What makes for new science? What happens to the evidentiary basis of the medical profession when patients demand treatments beyond the range of their conception of human biology? Are the criteria of the sciences amenable to healing practices that are touted for their focus on singularity, rather than uniformity? Colleen Derkatch
's Bounding Biomedicine: Evidence and Rhetoric in the New Science of Alternative Medicine
(University of Chicago Press, 2016) investigates how boundaries between traditional and novel are erected at the level of medical rhetoric.
Derkatch analyzes both expert and popular literature on Complementary and Alternative Medicine (CAM), an umbrella term designed to encompass homeopathy, meditation, naturopathy, and traditional Chinese medicine, among other things. Demand for alternative treatments by patients has produced an uncertain situation in which clinical frameworks are used for practices traditionally seen as being outside the realm of biomedicine. Through concerted engagement with different genres of medical communication, Derkatch's rhetorical cultural approach allows the reader to see the extent to which the boundaries of what counts as biomedicine or not rest on conceptions of evidence and categorization schemes promoted by allopathic medical professionals. With a keen eye turned to communication strategies and assumptions, Derkatch shows the subtle ways in which the norms of biomedicine are challenged and strengthened by attempts to reduce other treatments to processes that can be evaluated on the basis of standards of evidence and efficacy.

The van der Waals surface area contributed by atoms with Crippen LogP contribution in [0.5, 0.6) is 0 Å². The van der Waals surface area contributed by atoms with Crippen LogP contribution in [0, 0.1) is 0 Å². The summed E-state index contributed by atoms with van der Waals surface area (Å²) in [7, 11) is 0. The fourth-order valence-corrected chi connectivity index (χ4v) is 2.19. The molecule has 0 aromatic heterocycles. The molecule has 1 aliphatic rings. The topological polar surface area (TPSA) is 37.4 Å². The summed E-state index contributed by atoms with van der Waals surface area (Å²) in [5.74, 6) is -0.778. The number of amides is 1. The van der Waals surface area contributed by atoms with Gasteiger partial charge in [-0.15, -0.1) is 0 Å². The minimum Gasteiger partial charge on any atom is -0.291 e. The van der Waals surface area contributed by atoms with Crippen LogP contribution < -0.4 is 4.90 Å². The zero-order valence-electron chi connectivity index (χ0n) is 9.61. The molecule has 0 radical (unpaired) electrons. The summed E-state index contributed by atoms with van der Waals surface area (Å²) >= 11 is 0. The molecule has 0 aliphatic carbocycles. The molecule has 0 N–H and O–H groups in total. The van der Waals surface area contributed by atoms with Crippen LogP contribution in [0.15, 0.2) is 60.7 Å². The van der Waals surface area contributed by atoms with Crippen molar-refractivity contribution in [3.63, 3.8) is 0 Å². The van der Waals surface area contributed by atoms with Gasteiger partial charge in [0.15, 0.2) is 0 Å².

This is the second of a pair of interviews on alternative medicine: for a historical consideration of naturopathy as an alternative to allopathic medicine, look out for my interview with Susan Cayleff
on her book, Nature's Path